At least Rugby Australia is aware it has to do more in ensuring rugby remains strong in private schools and find ways to persuade teenagers not to be lured by the rugby league or overseas dollar.

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Meet Rugby Australia CEO Raelene Castle

Rugby Australia CEO Raelene Castle talks about her sporting background, early love of rugby and being born in Australia.

"Interestingly 40 percent of our Wallabies over the past ten years have come from private schools. So 60 percent have come from elsewhere. Do we need to make sure that we maintain the relationship with those schools where so much talent has come from? Yes we do. Do we face a big challenge from AFL, who have an enormous balance sheet and spend a lot of money ensuring they get into those types of schools? Yes, that is an enormous challenge for us, and we need to understand that.

"As for league, it's just a money thing. There's 16 rugby league clubs, and four rugby clubs. So the numbers are challenging. You have 16 contracts coming at you from league. We need to be locking down that talent. Rugby Australia is currently working on a plan on how we are going to talent ID and secure that."

Then there are those lured by exorbitant overseas contracts.

"We are losing some, but we're only looking at about four who are Wallaby capable. Tatafu Polota-Nau and Sean McMahon are the main two. The player drain is happening more at club rugby level. We're fairly comfortable with the way the Giteau rule is working, as it is keeping the top talent here playing Super Rugby because they want to be Wallabies. Then if you have played 60 or more Tests for Australia, you have earnt the right to play overseas."

Castle may even have to look overseas to find a replacement for Cheika, who has stated he will move on if Australia doesn't win the World Cup next year. Her preference for the next Wallabies coach is an Australian, but an overseas candidate is definitely not out of the question.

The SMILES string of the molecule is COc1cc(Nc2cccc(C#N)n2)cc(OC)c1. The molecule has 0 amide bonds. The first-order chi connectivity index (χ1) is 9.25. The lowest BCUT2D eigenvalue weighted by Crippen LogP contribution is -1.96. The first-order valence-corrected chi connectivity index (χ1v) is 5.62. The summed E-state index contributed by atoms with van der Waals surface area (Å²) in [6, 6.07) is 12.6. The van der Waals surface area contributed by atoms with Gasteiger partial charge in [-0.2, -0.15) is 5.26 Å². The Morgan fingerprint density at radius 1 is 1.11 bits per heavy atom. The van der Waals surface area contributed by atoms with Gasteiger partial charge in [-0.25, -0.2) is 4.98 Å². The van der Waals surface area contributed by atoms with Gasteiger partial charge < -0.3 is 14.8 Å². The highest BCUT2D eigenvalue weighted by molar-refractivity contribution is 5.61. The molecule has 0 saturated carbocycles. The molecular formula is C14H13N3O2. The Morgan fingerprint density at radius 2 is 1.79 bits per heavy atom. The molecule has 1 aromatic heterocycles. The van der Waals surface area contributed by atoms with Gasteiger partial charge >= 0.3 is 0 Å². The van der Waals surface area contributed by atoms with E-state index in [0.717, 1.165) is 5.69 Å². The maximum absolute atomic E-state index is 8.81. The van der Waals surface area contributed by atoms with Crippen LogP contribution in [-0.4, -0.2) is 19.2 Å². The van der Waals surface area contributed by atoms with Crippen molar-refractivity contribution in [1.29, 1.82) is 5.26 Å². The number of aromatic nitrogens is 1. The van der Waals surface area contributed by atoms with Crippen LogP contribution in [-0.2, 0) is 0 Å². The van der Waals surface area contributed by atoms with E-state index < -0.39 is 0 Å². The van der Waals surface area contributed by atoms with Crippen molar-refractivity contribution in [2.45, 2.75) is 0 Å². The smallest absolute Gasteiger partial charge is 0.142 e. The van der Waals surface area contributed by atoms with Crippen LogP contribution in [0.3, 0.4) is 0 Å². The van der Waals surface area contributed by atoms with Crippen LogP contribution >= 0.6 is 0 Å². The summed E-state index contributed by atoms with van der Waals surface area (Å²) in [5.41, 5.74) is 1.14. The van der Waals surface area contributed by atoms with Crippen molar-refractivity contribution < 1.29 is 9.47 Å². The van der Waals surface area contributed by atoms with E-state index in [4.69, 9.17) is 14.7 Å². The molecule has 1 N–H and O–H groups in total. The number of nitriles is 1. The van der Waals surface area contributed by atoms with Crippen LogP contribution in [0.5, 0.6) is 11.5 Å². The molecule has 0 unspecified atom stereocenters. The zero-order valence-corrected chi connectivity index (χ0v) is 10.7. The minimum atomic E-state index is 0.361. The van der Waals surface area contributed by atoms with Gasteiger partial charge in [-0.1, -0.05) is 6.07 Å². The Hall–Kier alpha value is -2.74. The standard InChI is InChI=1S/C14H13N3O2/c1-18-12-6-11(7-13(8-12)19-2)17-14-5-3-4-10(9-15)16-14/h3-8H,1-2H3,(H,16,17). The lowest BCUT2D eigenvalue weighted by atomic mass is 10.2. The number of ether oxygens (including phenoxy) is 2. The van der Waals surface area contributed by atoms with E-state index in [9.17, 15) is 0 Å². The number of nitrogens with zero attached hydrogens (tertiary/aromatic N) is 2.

Joe Schmidt would have to be at the top of that Wallabies head coach wish list, after he out-coached Cheika the past fortnight to win Ireland the series.

So much will depend on Australia ensuring it maintains a lucrative pay television broadcasting deal when it expires in two years' time. There is deep concern that rugby may be left behind, especially with Fox Sports focusing on AFL, rugby league and now cricket, which could lead to a dramatic drop in broadcasting revenue that Rugby Australia relies upon to run the game.

"To think anything other than concern about the market place would not be responsible. We do have something special internationally called the Wallabies- and that's a real driver. There is national interest. Rugby League, AFL, cricket fans turn the TV on to watch the Wallabies. That's a real jewel in a crown.

"The Rugby Championship is really important, as are the end of year Northern Hemisphere tours. It is important that we understand the broadcasting environment, because it is changing here. But we still believe rugby holds a strong place in that."

And is she a strong-enough figurehead to be able to negotiate through this minefield?

"I believe I am able to make those tough decisions."

The next few months, as she attempts to win over a sceptical Australian rugby fraternity, will determine that.